Written by Laurence Phillips
Wazemmes may be the daytime weekend capital, but another marketplace, the former Les Halles wholesale district straddling the rues Solférino and Masséna, is the centre of nightlife. Part student hangout, part city of singles and part party-animal safari park, the restaurants, bars and pavements are an electrifying life-force on Friday and Saturday nights. The old covered market itself houses a run-down supermarket that still manages to catch some of the party buzz and cheery chaos as people stock up on last-minute supplies for rendezvous with friends in a student bedsit before hitting the bars. Like any city’s party zone, a number of bars and restaurants open and close with the frequency of a revolving door, but fi rm favourites survive each new influx of undergraduate revellers.
Those who care about looking cool may or may not still hang out at the Café La Plage where pavement tables are made from old surf boards. Sporty types (read ‘rugby club’) make noisy alpha-male sounds and pull their own pints at Au Fût et à Mesure. There’s something for everyone: choose your taste by the music blaring out and suss out whether the place is full of ’80s retro-heads enjoying the sounds and tipples of the decade that taste may have bypassed, but which hair-care products annexed for all time, or home to more modest Brit-retro such as during the happy hour at The Fridge. Current taste is for décor that is faux-British-pub style, such as Atomic. But the open doors at Le Solférino bar spilling out on the corner of rue Masséna are a bright place to start the evening and meet up with friends. Students on a tight budget bring their own atmosphere to the cheap and cheerful mood Chez Gino, where a beer is not much more than €2, while those willing to pay for imported Cuban ambience enjoy tequila slammers at Le Latina Café. La Boucherie, an institution in the quarter since the social dark ages, is a veritable meat-rack – lively dance floor, cruisy cocktail bar and the benchmark of the social scene – the first point of contact for making new friends.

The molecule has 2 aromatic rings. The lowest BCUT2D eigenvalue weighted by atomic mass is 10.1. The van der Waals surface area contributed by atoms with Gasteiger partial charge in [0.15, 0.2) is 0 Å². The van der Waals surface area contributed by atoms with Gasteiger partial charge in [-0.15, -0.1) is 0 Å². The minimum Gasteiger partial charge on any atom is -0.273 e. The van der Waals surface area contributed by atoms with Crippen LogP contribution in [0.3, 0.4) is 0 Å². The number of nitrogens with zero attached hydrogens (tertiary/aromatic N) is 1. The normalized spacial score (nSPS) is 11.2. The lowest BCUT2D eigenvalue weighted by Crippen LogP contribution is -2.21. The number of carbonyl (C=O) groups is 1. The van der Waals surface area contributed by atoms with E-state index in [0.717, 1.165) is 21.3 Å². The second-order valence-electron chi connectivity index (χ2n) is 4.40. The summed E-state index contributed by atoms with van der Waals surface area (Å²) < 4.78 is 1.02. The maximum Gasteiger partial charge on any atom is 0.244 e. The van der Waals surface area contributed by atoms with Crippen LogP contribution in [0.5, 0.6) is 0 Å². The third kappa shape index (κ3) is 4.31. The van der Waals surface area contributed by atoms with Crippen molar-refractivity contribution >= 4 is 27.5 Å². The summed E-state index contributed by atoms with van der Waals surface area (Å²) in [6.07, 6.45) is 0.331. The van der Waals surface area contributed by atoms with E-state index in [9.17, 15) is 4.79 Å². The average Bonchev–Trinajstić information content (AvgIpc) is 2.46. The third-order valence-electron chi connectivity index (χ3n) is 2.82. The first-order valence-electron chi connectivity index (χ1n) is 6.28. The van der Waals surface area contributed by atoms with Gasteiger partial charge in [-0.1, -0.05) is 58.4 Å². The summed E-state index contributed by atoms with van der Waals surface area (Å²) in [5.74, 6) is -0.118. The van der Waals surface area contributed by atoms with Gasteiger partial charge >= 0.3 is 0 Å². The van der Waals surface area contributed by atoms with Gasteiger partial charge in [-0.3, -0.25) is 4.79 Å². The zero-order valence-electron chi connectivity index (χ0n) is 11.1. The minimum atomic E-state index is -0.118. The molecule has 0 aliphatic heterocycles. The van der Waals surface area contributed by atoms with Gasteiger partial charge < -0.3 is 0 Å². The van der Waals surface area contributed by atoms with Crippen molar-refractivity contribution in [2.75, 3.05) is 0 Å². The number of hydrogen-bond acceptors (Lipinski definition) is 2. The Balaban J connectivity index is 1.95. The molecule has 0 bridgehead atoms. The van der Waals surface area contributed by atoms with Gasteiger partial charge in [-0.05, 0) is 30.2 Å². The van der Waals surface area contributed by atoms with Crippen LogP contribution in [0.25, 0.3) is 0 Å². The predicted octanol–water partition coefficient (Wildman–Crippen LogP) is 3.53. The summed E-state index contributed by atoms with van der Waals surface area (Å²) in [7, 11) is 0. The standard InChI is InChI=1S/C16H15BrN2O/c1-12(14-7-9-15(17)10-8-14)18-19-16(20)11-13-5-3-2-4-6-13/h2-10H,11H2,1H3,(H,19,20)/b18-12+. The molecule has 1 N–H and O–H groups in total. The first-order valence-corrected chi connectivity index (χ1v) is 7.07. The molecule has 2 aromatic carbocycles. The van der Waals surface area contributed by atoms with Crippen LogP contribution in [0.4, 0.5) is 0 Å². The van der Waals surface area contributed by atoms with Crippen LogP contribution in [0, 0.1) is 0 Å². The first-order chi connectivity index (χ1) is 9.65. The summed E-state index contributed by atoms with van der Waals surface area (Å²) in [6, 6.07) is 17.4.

Restaurants, on the other hand, are strictly for old acquaintances. The season’s newest crop of dining rooms will provide a perfect hideaway for couples. Do not dismiss the area as merely the haunt of the green and trendy. There are more than a few bars, cafés and restaurants well worth a detour, both around the square and along the rues Gambetta and Puebla. This is one quarter where you should never rely on the printed word for a guarantee of fashion. Trends change fast here, so it really does pay to walk slow and watch where the locals go. Oh, and don’t pronounce the full word when referring to Solférino. That is the mark of a stranger or wrinkly. It is Solfé!